Doctors and nurses will be required to apologise for any care failings to end a “culture of defensiveness”, the Health Secretary has claimed.
Health Secretary Jeremy Hunt has called for health professionals to be more “open and honest” when things go wrong in a bid to win back patient trust in the NHS.
Guidance has been sent to every hospital in England and Wales which makes clear that “saying sorry is the right thing to do” whenever there has been a failure of care.
Hunt said: “Sadly under the last government a close and defensive culture developed in parts of the NHS. We are transforming this culture through a new transparency drive in our hospitals.
Speaking to the Telegraph he said: “We want to see an open NHS culture that focuses on safety and learns when things go wrong. Saying sorry and supporting patients and their families when they have experienced harm is a really important part of this.”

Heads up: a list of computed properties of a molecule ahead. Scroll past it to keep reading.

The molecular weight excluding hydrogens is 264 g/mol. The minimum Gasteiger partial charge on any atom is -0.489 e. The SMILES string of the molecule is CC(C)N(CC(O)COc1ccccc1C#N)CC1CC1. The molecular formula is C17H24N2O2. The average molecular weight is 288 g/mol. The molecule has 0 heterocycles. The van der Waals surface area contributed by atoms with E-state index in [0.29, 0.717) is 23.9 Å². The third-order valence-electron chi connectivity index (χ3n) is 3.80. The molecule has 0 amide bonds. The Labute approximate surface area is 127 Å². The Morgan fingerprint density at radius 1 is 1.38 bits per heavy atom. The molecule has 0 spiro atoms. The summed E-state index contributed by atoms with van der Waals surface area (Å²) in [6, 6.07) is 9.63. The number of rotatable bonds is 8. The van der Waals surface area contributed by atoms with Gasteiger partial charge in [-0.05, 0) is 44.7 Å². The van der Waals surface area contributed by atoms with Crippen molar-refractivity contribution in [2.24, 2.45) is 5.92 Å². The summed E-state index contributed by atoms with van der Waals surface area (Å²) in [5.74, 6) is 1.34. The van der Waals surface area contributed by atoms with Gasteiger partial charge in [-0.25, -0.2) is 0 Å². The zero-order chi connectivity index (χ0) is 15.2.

The NHS Litigation Authority has clarified that saying sorry is not an admission of legal liability.
Catherine Dixon, chief executive of the organisation said: “Saying sorry is the human and moral thing to do. We actively support organisations being open, transparent and candid with their patients. We have seen some cases where that hasn’t happened in the NHS. It’s important that we create and support the right culture.”